In both of these approaches, especially within the aerospace industry itself, there is a further incentive to quality. If there are failures (for example, errors made by a pilot), data is collected, root causes are analyzed, and changes in process are rolled out. What is not carried out is punishment. Unless there was actual malfeasance, nobody is punished. This encourages the sharing of data and enables a culture of continuous improvement. There is no 1937.
Contrast that with the Russian space program: In 2016, the Planetary Society reported that Russia had 15 launch failures from 2011 to 2016 ranging from explosions of satellite-ferrying rockets to placing satellites in the wrong orbits. There were 207 launches for a failure rate of 7.2% – five times as high as SpaceX. As a result of one of these failures, the Russian government put three managers on trial due to mishandling a change request. Numerous others were named and shamed. This approach fails to identify process issues while encouraging the falsification of data through an organization. “Cover Your A–” becomes far more important than trying to figure out what went wrong, and how to do it better.
For its part, Israel has rolled out missile defense not in one great leap forward but through a process of constant upgrades. Getting something in the field fast was worth absorbing the resulting imperfections (the greatest of which has been a high rate of cancer among operators). The general principle has been: the systems being built are better than anything else out there and they will meet more and more requirements soon. This process also yields quality. Not through an overwhelming V-model, but through iterative and continual test and improvement. The tolerance for error inherent in this approach can be very effective for design. However, it is not great for manufacturing (see Tesla’s somewhat-infamous build-quality). Israel manufactures actual Iron Dome interceptors in the US for a reason.
The Russians have a method of minimizing their own quality issues. Go to the Boeing Museum and you’ll see a space shuttle next to another launch vehicle, the Soyuz. The Soyuz was extremely simple and got the job done. The other was far more complex (disastrously so). The Americans developed the wrong requirements, while the Russians kept their requirements tightly defined and thus had a human launch system that far outlasted the space shuttle. (Almost poetically, regarding quality problems, the only Russian space shuttle was destroyed in a snowstorm in 2002 when its hanger collapsed due to poor maintenance. Sadly, a number of staff were also killed.)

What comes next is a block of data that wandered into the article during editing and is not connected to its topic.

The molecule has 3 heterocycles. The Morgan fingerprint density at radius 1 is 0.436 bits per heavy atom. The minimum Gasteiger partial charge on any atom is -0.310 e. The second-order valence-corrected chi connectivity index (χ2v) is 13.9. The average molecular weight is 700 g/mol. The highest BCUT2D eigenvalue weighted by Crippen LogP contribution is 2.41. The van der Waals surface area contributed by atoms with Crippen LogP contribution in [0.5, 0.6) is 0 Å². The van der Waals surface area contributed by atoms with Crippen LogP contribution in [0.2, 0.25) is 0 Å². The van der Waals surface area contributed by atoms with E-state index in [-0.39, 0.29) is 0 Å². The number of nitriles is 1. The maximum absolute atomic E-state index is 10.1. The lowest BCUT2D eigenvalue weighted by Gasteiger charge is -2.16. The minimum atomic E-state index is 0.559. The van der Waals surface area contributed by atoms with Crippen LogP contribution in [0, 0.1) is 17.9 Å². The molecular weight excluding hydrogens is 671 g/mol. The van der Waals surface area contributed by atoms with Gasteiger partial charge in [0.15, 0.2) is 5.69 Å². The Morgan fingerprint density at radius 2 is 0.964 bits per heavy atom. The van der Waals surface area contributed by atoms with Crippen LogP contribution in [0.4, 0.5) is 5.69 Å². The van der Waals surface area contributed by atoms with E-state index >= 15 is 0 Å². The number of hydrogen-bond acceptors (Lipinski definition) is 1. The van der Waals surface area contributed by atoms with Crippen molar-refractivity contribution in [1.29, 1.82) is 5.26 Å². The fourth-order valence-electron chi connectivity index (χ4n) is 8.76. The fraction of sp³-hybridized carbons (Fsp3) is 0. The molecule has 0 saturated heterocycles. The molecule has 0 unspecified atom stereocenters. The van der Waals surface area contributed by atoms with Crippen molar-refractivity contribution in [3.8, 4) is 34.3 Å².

The problem is that there are limits to simplicity when dealing with highly complex avionics, active protection-systems for tanks, anti-aircraft interceptor systems, and the like. In these cases, there is no simple solution and so elegant engineering and tight requirements aren’t enough for an effective piece of hardware. This is especially true when headline performance (speed, rate of fire, radar range) is treated as more important than meeting real-world requirements. As with the fall of the USSR, a grand facade was exposed. $40,000 Javelin missiles are routinely taking out $2 million tanks while $1 million Turkish drones can destroy a $50 million anti-aircraft system – and then repeat the performance again and again. Yes, the Russian method is faster and cheaper. But if the equipment doesn’t end up working – especially when going up against better-designed and manufactured systems – then it is entirely useless.
Looking at the conflict through a systems quality lens, it is entirely possible that Russian failures may well be centered on problems of management and culture. Only good news flows uphill and for all the famous Russian bureaucracy, the essence of systems engineering had not been internalized into the design, manufacturing, training, maintenance or deployment of military forces. The result is a “paperwork army”. A paperwork army Putin himself could have thought was far more capable than it actually was. Culture begets process which begets culture. But if only good news is rewarded, the very possibility of a positive cycle is short-circuited.
We may be witnessing the result of exactly that in Ukraine.
In the longer term, the impact of autocracy on quality – particularly of complex systems – may well end up undermining other autocratic geopolitical players.
One can, at least, hope this will be the case.
Joseph Cox lives in Modiin, Israel and has written 11 books. For a broader (and funnier) look at Joseph’s approach to the world, read A Multi Colored Coat.Published in